About Me

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My friends call me the "grammar goddess." Really. ;-) I own a freelance writing, editing and tutoring business. Previously, I served three years as food editor for The Morning Sun in Mt. Pleasant, which kindled my interest in food writing. My other areas of expertise in writing include features, community news, architecture/construction and engraving/personalization. I have a frightening number of cookbooks and watch too many DIY, HGTV, Food Network, Cooking Channel and Antiques Roadshow (BBC and PBS versions) shows. And I tweak nearly every recipe I make.

Saturday, October 9, 2010

Review: Heart Smart Cookbook

A classic cookbook which was published in 1991 by the Detroit Free Press/Henry Ford Health System, this was a recent garage sale find that I reacquainted myself with (my original copy disappeared somewhere between Novi and Mt. Pleasant more than 10 years ago); its contents take into account people's tastes while catering to the wisdom of the time.

Overall, it's a great cookbook. (How many cookbooks tell you how to make your own natural peanut butter and your own turkey breakfast sausage?) I've made quite a few recipes in it in the past. These are real recipes that people would make and eat.

The one thing that's a little outdated, perhaps, is the emphasis on total avoidance of egg yolks and minimizing all fat (including healthy oils, such as olive oil), but that's a small thing. The one bit of nutritional information it is missing is fiber, which wasn't considered as important to healthy eating as overall fat content in 1991.

What I didn't know until I tried to look up the original publish date of this book, is that a second one has been published. I hope to get a copy soon and see if Heart Smart II cookbook is even better.  

What to Do with the Great (Meaning Big) Pumpkin

Pumpkins are in season right now. The variations in size (and, to some degree, shape) can be enormous.

If you (or someone who you know) has a big patch of pumpkins that need to be used up this fall, keep this in mind.  

-Pie pumpkins are not meant to be carved, they are intended to be eaten! Find a good recipe (such as Classic Pumpkin Pie with Betty White on Martha Stewart's website) and use it. It definitely tastes better than canned pumpkin. (Roasting a small pumpkin in the oven isn't a huge production; you just cut it in halves, take out the seeds and roast it. The pulp scoops out nicely with a large spoon.) Or you can simply eat it as you would eat squash. Allrecipes.com has an article showing how to bake, boil or microwave the pumpkin, along with links for several recipes.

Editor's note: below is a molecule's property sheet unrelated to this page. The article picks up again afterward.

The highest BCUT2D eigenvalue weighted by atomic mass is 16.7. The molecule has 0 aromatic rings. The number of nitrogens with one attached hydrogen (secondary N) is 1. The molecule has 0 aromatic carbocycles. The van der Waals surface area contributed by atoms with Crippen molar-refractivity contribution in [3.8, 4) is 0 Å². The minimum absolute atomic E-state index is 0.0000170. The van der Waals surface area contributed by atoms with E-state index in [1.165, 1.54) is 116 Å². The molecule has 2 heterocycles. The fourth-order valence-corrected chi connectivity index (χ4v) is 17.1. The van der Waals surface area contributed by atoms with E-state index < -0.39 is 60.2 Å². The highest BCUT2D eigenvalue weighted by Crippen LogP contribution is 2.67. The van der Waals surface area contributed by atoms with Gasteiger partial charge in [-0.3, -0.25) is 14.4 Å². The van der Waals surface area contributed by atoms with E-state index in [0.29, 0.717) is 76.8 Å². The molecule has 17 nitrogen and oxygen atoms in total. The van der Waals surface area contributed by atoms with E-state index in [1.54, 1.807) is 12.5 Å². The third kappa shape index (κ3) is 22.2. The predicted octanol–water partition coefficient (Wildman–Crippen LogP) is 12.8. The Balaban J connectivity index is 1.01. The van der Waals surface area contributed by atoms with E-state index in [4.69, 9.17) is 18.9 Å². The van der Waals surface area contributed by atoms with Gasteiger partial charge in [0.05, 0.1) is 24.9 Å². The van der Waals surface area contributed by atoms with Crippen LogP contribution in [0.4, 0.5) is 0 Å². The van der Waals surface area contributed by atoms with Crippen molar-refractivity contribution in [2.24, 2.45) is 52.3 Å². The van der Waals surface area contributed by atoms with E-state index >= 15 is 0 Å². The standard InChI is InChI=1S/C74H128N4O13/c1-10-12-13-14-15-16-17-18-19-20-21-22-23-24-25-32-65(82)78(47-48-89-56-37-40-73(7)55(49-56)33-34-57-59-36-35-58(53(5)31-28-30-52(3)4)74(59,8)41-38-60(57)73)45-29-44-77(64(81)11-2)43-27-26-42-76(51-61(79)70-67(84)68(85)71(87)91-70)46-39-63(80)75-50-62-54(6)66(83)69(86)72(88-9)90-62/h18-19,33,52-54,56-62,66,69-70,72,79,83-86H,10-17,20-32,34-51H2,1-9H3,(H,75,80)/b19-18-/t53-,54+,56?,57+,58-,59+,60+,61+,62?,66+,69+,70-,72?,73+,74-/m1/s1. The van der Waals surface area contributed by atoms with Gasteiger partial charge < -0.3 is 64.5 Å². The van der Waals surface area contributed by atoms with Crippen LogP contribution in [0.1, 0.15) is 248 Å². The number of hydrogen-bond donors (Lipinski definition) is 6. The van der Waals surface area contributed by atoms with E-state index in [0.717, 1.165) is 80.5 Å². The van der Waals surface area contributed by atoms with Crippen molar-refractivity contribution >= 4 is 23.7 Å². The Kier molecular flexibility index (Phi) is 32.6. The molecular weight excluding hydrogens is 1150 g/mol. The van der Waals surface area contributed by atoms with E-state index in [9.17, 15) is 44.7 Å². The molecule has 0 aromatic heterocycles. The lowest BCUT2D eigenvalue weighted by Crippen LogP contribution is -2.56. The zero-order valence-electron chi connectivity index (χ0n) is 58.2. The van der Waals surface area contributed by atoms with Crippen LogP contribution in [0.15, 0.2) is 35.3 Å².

-For the rest of the year, when fresh pumpkin isn't available, see some of Hungry Girl Lisa Lillen's recipes on her website using canned pumpkin.

An Apple a Day

Found a tidbit about apples, which are in season. posted by Julie Freeman, RD, MA, LD on Visions Medical Center blog, reminding me why apples are so good for us. (It's a bit of a way down the page listing recent entries.)

Apples have insoluable and soluable fiber. Fiber can sweep away toxins, lower cholesterol and help you to feel full while eating. The flavanoids in apples can help to fight prostate cancer, and decrease the type of inflammation that inflames asthma and allergy attacks.

I highly recommend a sweet apple that's only available this time of year called Honey Crisps. I usually find them at Colasanti's Market in Highland or VG's  Grocery (which has several locations). I'm going to get some before they're gone!